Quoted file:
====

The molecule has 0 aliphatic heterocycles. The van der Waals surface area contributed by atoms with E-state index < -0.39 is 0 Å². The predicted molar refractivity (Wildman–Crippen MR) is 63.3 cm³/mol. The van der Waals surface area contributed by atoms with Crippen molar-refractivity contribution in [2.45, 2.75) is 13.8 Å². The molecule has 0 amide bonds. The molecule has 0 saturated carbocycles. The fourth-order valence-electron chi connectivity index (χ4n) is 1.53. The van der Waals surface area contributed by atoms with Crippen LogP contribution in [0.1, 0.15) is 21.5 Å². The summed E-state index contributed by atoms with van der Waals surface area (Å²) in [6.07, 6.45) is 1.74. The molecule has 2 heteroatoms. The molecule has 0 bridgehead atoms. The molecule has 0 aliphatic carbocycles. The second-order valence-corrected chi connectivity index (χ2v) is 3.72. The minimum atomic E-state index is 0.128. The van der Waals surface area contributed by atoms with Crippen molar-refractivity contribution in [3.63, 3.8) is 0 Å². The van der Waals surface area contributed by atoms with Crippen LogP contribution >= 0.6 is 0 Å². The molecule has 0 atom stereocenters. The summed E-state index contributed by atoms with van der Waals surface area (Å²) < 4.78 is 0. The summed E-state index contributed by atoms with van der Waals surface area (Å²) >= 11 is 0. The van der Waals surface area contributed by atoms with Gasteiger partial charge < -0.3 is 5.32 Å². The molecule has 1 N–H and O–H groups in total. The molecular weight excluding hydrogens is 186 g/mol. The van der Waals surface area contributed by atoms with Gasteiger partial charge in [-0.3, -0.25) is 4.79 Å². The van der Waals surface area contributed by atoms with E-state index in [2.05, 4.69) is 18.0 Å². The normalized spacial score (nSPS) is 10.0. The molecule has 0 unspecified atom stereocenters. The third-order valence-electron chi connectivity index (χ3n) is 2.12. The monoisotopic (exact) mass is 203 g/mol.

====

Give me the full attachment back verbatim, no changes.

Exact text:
The molecule has 0 aliphatic heterocycles. The van der Waals surface area contributed by atoms with E-state index < -0.39 is 0 Å². The predicted molar refractivity (Wildman–Crippen MR) is 63.3 cm³/mol. The van der Waals surface area contributed by atoms with Crippen molar-refractivity contribution in [2.45, 2.75) is 13.8 Å². The molecule has 0 amide bonds. The molecule has 0 saturated carbocycles. The fourth-order valence-electron chi connectivity index (χ4n) is 1.53. The van der Waals surface area contributed by atoms with Crippen LogP contribution in [0.1, 0.15) is 21.5 Å². The summed E-state index contributed by atoms with van der Waals surface area (Å²) in [6.07, 6.45) is 1.74. The molecule has 2 heteroatoms. The molecule has 0 bridgehead atoms. The molecule has 0 aliphatic carbocycles. The second-order valence-corrected chi connectivity index (χ2v) is 3.72. The minimum atomic E-state index is 0.128. The van der Waals surface area contributed by atoms with Crippen molar-refractivity contribution in [3.63, 3.8) is 0 Å². The van der Waals surface area contributed by atoms with Crippen LogP contribution >= 0.6 is 0 Å². The molecule has 0 atom stereocenters. The summed E-state index contributed by atoms with van der Waals surface area (Å²) < 4.78 is 0. The summed E-state index contributed by atoms with van der Waals surface area (Å²) >= 11 is 0. The van der Waals surface area contributed by atoms with Gasteiger partial charge < -0.3 is 5.32 Å². The molecule has 1 N–H and O–H groups in total. The molecular weight excluding hydrogens is 186 g/mol. The van der Waals surface area contributed by atoms with Gasteiger partial charge in [-0.3, -0.25) is 4.79 Å². The van der Waals surface area contributed by atoms with E-state index in [2.05, 4.69) is 18.0 Å². The normalized spacial score (nSPS) is 10.0. The molecule has 0 unspecified atom stereocenters. The third-order valence-electron chi connectivity index (χ3n) is 2.12. The monoisotopic (exact) mass is 203 g/mol.